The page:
For the first time, chemists have taken a critical step in the synthesis of ammonia in the directly visible Haber-Bosch process – the binding of a nitrogen molecule (N2) to the catalytic converter. Using a scanning tunneling microscope, they observed how the molecules bonded to each other and how this changed their orientation and bonding. This step is the prerequisite for breaking the strong triple bond in the nitrogen molecule and thus also for the rest of the ammonia synthesis.
The manufacture of ammonia, developed by German chemists about 100 years ago using the Haber-Bosch process, is still the basis for the production of a large part of the fertilizers used around the world, as well as other chemical products. The stable triple bond of the nitrogen molecule is first broken down using pressure, heat, and catalysts, so that the nitrogen can then react with hydrogen to form ammonia (NH).3) can interact.
The energy required for this multistep synthesis is significant: the Haber-Bosch process is responsible for about one percent of global energy consumption and 1.4 percent of carbon dioxide emissions. Interest in improvements or alternatives to this process is correspondingly high.
The reaction between the catalyst and nitrogen under the microscope
Zhao Zhang at the University of Pittsburgh and colleagues have now gained first-hand insight into one of the critical steps in the Haber-Bosch process. For the first time, they directly observed what happens when a nitrogen molecule binds to one of the catalysts involved in the reaction. They explain: “In the synthesis of ammonia, catalysts in the form of alkaline atoms facilitate the dissolution of nitrogen.” “This is the specific step in the process chain.”
However, since the decomposition of nitrogen in the Haber-Bosch process occurs under heat and pressure, direct observation, for example with a scanning tunneling microscope (STM), is impossible – molecules and atoms move around a lot. So Zhang and his team chose a different approach: They observed what was happening under conditions that did not allow nitrogen to disintegrate, but the processes leading up to it do.
For their study, they placed individual catalyst atoms in the form of potassium on an inert silver surface and cooled the array to minus 268 degrees. Then they passed nitrogen gas over it and observed what was happening at the atomic level using a scanning tunneling microscope.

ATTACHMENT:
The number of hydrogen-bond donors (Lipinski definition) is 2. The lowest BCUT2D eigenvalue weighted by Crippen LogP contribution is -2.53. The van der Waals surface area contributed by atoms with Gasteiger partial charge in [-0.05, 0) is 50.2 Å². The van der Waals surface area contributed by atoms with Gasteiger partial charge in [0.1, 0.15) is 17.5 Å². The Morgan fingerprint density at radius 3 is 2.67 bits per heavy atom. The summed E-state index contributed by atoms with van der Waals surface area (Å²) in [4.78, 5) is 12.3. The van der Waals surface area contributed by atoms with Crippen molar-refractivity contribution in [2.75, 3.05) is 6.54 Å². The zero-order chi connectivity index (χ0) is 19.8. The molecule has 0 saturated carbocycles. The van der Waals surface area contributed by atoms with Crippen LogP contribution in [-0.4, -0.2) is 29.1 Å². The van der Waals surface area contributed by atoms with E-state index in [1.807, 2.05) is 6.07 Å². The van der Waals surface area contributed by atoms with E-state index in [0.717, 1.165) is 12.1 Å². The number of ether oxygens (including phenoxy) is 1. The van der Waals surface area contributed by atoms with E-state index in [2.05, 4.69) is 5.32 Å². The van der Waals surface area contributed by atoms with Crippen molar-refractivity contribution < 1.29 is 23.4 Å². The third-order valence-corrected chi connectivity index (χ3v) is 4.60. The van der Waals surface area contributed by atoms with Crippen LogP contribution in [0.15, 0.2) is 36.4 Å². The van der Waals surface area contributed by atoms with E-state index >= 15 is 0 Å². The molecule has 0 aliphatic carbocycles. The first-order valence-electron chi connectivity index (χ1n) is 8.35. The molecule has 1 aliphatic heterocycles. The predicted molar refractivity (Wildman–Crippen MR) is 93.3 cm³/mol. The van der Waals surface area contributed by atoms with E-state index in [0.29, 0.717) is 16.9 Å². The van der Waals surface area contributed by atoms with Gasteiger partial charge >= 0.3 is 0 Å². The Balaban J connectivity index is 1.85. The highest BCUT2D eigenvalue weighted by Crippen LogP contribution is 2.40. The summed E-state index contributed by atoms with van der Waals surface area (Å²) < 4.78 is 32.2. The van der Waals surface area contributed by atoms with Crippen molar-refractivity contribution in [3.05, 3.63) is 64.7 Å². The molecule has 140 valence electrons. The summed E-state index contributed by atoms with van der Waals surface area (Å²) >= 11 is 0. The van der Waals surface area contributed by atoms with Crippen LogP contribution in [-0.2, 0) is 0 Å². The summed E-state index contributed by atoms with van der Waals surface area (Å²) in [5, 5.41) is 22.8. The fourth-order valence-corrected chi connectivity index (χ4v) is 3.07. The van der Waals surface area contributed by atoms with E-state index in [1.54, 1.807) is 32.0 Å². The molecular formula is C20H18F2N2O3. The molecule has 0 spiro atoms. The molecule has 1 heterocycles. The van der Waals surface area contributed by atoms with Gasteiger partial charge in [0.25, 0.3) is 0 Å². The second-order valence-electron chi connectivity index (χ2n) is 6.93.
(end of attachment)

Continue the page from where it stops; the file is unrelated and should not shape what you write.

Potassium becomes attractive
It turned out that before the arrival of nitrogen, the potassium atoms were at a regular distance from 0.90 to 0.99 nm on the surface of the silver. Measurements using the tip of the STM showed that one of the outer electrons of potassium is strongly drawn to the silver. Chemists write: “At low coverage, potassium is almost completely ionized.” Thus the catalyst atom bears a partial positive charge.
This creates an important prerequisite for the accumulation of nitrogen: the potassium atoms of the electron-rich nitrogen molecule present a positive counterpoint and thus attract it. come now2 In addition, the bright, regular sequence of potassium atoms changes: As nitrogen molecules stick to potassium, increasingly dark spots appear, the team noted.
Charge transfer impairs nitrogen fixation
Careful analysis revealed exactly what’s going on: a nitrogen molecule is attached to an atom in such a way that the three atoms form a straight line. “The axis of the ANN runs roughly parallel to the surface and the end of the nitrogen points to the adjacent potassium atom,” Zhang and his team report. If there are many nitrogen molecules, they prefer to contact directly adjacent potassium atoms with each other and point their ends away from each other.
This bond leads to the exchange of partial charges between the catalyst, the surface and nitrogen, which strengthens the electrostatic forces of attraction between potassium and nitrogen and at the same time weakens the triple bond between the N atoms, as chemists determined with the help of Model. “The pairwise interaction between potassium and nitrogen is caused by a bicentric Coulomb electrostatic attraction,” they say.
The starting point for further research
This is the first time that researchers have directly observed and sampled the processes and reactions that immediately precede nitrogen cleavage in the Haber-Bosch process. Not only does this provide key insights into this important step, but it can also provide valuable clues about where and how to improve this process. (Physical Science of Cell Reports, 2022; doi: 10.1016/j.xcrp.2022.100865)
Source: University of Pittsburgh
“Total coffee aficionado. Travel buff. Music ninja. Bacon nerd. Beeraholic.”